According to Ms Scott, during discussions with the former Gosford Council, she brought up issues of traffic and parking management multiple times, including: “The acceptance of a number of large developments in the CBD without having adequate parking for residents of those developments and others; cramped parking around developments in Point Frederick (Lynn Ave) and other sites in North and West Gosford; the lack of common sense in agreeing to allow developments of two and three bedroom apartment buildings to be constructed with only one car space per unit at best (Ms Scott said there was an expectation that people will walk or take the bus to the station); the narrow streets in some of these areas and the existing parking problem; and, consideration for the huge impact when the new developments are completed.
“I had suggested we should do a traffic management study for the area with these concerns in mind, but there appeared to be minimal interest in my concerns,” Ms Scott added. On the concerns surrounding Baker St car park, Ms Scott said the former council had endeavoured to add more floors onto the car park but said there were issues with the building being able to support extra fl oors and that she was unsure as to whether or not any further action surrounding Baker St car park occurred after the initial idea tanked. However,
Ms Scott said she could understand commuter concerns over the safety of using Baker St car park, especially after hours. Ms Scott also said that aside from the future of Kibbleplex, no other discussion took place amongst the former Gosford Council in regards to parking in the CBD and that despite her own questions about the future of parking in Gosford City, there has been no satisfactory response. The issue is further complicated by the interrelation of parking as a social issue and a State Government responsibility. “There is an element of responsibility for the State Government in this. “Rail transport, as a form of commuter travel, is the responsibility of the State Government and there is some expectation that that government takes an active interest in the problem. “However, socially, it is seen as a Local Government matter, and the public expects Local Government to play a part in it as well.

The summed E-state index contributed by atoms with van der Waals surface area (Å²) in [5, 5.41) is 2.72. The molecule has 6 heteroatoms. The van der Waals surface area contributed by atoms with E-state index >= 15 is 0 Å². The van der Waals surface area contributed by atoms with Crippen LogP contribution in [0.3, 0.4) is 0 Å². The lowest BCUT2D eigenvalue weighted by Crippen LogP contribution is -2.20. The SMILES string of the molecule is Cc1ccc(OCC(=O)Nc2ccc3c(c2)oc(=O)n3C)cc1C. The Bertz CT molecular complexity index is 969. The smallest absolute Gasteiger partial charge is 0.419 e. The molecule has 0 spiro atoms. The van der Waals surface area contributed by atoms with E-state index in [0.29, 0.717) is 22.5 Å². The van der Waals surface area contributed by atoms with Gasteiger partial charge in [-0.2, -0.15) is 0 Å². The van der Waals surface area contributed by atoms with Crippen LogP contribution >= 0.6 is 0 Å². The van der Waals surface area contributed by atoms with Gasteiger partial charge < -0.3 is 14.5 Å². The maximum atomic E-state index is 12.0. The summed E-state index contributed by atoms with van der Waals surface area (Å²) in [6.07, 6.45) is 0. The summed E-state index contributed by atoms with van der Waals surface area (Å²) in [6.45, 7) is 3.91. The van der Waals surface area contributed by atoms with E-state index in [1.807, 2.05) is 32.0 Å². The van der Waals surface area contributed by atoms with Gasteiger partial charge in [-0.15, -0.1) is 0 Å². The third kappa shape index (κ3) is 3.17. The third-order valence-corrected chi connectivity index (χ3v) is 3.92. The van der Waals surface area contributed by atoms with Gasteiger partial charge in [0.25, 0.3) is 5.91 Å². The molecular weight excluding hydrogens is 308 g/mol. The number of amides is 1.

“To my knowledge, there were no plans or strategies discussed between the last council and the State Government to address the issues of commuter parking,” Ms Scott said. “I hope the current council takes these concerns and acts on them before any more development is approved. “The city CBD and the surrounding suburbs is a small area. “The CBD has three streets taking the traffic through it. “These streets are cramped between a mountain and the water. “There is no apparent way to solve the problem, and increased parking demand is just exacerbating it.
“The fact that the DA for the ATO was allowed without sufficient parking is also going to exacerbate the problem,” Ms Scott continued. “I don’t know what the council can do about this, but it certainly seems that the Federal and State Governments are failing in their responsibilities in this matter. “I think, if the commuter car parking at Kibbleplex is stopped without a solution from the State and the council, and the ATO and other developments are actually built, car parking in the CBD, including commuter car parking, will be a disastrous problem that will take far too long to solve, if ever,” Ms Scott concluded. continued…